Old home demolished to cheers, makes way for growing non-profit

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SALT LAKE CITY - As bystanders cheered, a giant track excavator tore into an old home on at 46 South 700 East in Salt Lake City.

The Other Side Academy sees it as a metaphor...they're tearing down a building to make something better in its place.
That's what they do every day with adults who commit two years of their lives to live and work at the academy, rebuilding lives that had fallen into homelessness, crime, or both.
The Other Side Academy CEO, Tim Stay, says they've owned the property for two years and had lost in two attempts to get permission to tear down the old building. Despite the fact that it had fallen into disrepair, had partially burned, and suffered from the detritus left by squatters, the building was on the historical registry.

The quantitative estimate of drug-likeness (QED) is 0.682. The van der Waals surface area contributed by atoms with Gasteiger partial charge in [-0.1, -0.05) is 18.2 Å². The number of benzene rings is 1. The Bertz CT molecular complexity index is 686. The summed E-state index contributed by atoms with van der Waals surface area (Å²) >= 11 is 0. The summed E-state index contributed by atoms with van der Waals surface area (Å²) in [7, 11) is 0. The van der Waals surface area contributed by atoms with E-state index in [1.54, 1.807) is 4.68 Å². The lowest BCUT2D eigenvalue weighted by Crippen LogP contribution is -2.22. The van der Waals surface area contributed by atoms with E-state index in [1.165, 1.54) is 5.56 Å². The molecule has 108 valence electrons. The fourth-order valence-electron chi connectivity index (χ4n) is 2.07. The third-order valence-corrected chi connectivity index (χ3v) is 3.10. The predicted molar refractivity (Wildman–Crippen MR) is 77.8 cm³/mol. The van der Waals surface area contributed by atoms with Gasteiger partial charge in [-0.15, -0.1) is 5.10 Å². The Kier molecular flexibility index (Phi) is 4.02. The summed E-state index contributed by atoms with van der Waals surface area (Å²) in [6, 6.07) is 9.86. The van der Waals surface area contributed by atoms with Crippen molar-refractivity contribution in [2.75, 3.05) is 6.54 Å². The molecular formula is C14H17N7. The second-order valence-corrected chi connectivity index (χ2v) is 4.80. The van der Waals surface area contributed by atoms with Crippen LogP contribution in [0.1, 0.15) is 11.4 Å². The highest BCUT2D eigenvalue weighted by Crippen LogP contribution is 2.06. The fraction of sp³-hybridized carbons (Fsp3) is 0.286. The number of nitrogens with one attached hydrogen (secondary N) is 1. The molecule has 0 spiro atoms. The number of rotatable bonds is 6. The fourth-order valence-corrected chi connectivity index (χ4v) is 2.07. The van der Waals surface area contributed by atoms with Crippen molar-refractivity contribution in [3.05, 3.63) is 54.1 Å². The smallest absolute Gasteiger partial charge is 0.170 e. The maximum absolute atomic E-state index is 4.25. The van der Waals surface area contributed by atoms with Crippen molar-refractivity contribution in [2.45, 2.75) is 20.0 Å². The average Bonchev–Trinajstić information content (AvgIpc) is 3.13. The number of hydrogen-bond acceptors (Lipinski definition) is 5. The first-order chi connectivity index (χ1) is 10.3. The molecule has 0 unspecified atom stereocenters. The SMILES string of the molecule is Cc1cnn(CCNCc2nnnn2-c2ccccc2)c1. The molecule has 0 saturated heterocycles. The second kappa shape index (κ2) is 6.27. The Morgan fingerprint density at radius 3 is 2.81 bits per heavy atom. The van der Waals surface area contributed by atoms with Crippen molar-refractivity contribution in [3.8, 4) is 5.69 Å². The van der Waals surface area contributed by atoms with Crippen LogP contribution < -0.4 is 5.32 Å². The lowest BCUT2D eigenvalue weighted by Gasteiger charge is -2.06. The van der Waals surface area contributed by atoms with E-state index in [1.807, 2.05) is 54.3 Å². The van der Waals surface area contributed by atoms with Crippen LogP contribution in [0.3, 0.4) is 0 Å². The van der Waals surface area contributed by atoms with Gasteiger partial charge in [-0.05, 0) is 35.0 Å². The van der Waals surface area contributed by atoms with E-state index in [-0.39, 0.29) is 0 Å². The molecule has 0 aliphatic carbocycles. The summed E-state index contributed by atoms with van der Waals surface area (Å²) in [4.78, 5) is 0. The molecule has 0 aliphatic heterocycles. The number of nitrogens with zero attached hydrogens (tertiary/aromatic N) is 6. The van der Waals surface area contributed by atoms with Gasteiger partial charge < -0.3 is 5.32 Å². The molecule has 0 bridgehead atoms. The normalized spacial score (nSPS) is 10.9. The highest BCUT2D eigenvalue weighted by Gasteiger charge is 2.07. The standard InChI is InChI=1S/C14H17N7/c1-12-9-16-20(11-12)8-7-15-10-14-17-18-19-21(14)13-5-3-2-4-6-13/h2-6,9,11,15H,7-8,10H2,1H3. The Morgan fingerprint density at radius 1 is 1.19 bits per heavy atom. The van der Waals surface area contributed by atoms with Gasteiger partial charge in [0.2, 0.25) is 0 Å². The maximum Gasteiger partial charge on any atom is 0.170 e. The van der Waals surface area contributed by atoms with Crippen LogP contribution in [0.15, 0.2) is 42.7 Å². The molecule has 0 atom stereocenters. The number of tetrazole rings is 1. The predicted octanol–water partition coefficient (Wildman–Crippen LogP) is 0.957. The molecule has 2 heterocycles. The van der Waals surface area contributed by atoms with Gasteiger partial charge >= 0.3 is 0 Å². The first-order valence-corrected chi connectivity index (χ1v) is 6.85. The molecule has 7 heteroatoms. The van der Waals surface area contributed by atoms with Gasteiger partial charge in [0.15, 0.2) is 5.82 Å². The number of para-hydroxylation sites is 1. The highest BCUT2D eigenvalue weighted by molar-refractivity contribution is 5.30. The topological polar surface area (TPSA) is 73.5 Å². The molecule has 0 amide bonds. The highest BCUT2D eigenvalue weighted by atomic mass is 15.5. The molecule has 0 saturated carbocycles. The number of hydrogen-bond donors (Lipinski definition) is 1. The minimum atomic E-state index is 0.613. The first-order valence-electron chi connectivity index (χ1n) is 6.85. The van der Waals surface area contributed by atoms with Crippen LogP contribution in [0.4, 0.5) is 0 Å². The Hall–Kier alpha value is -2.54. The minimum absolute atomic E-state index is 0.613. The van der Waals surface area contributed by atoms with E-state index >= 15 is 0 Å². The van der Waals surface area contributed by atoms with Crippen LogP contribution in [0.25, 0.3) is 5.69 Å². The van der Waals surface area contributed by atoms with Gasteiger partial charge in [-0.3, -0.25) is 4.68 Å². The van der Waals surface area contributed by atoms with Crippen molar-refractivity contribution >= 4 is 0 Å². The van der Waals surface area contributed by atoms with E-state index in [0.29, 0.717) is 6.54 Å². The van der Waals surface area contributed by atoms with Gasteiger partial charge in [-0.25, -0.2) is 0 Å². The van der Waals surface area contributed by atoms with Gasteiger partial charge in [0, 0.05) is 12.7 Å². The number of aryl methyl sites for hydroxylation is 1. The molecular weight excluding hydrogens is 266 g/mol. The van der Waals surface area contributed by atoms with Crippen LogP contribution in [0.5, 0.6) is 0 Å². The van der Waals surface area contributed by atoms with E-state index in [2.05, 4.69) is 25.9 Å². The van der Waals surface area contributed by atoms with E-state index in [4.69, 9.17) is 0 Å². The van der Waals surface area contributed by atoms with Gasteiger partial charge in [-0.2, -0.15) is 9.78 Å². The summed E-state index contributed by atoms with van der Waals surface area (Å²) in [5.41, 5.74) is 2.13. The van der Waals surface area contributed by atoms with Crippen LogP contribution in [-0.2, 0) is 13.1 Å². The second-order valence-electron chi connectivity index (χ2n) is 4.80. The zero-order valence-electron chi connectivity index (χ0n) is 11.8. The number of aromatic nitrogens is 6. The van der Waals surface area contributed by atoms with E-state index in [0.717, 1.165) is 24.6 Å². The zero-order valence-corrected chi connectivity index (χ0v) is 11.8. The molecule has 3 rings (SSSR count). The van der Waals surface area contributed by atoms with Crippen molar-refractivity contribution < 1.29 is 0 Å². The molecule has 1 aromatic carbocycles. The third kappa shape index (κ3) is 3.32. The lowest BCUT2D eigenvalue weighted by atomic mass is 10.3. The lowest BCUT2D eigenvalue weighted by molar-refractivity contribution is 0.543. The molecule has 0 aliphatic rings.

Ultimately, Salt Lake City Mayor Jackie Biskupski overruled the objections and gave the Academy the green light for demolition.
"She made the choice to say what was going to be put here was more important," said Stay.
The new building will include classroom and office space for the growing program.
"We just recently acquired the apartment building across the street. That will let us grow from about 80 students to about 160 students," said Stay.
The new building will include classroom and office space for the growing program.
The Other Side Academy is a self-funding non-profit. They raise funds running a moving business, a thrift shop, and a food truck that each provide training opportunities for students.
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